We now interrupt our global crisis programming to bring you news from the rest of the economy . . .
Earlier today, the Department of Justice approved the merger of Delta and Northwest, which I believe closed later this evening. In its statement, the Antitrust Division blessed the merger, saying:
the proposed merger between Delta and Northwest is likely to produce substantial and credible efficiencies that will benefit U.S. consumers and is not likely to substantially lessen competition. . . .
Consumers are also likely to benefit from improved service made possible by combining under single ownership the complementary aspects of the airlines’ networks.
Now, for literally years, every expert on the airline industry has been saying that the industry needs less competition, less capacity, and higher prices (bad for consumers), and consolidation is the way to achieve that end. Put another way, if Delta and Northwest actually believed the DOJ’s statement, they wouldn’t have bothered merging in the first place.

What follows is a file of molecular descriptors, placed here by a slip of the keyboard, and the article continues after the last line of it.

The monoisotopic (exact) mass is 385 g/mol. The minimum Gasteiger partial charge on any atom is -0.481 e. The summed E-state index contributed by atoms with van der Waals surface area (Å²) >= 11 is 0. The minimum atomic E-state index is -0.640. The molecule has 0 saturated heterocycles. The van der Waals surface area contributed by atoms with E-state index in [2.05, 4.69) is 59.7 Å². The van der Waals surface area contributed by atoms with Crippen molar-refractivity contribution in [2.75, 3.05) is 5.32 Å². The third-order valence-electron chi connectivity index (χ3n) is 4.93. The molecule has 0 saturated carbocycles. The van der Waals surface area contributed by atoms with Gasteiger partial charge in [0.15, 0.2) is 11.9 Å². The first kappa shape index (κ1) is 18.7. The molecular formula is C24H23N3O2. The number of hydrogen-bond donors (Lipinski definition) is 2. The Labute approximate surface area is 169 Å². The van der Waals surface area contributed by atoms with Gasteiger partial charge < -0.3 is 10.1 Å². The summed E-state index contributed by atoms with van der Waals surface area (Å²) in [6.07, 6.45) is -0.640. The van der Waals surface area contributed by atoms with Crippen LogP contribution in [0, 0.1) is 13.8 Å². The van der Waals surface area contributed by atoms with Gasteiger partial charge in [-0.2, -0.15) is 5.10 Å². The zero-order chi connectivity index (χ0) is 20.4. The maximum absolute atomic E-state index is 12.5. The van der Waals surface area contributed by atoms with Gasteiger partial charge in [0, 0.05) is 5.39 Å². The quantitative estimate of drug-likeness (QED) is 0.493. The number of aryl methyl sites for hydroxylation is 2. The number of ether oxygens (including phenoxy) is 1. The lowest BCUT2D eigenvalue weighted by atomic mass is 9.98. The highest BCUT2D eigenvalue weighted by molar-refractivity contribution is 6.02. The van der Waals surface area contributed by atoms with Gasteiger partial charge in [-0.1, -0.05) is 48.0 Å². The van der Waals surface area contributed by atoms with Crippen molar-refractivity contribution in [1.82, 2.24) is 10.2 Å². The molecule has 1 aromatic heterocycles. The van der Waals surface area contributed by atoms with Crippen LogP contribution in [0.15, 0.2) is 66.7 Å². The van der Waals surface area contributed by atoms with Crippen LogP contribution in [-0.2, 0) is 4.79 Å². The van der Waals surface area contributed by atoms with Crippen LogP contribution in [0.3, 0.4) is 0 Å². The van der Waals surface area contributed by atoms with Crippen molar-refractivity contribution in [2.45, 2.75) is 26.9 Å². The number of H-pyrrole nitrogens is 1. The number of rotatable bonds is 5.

I’m not saying that the DOJ should have blocked the merger – not being an expert on the airline industry (although I am an expert on flying on airlines), I defer to those who say mergers are necessary for the health of the industry. But since when did the DOJ become their PR firm?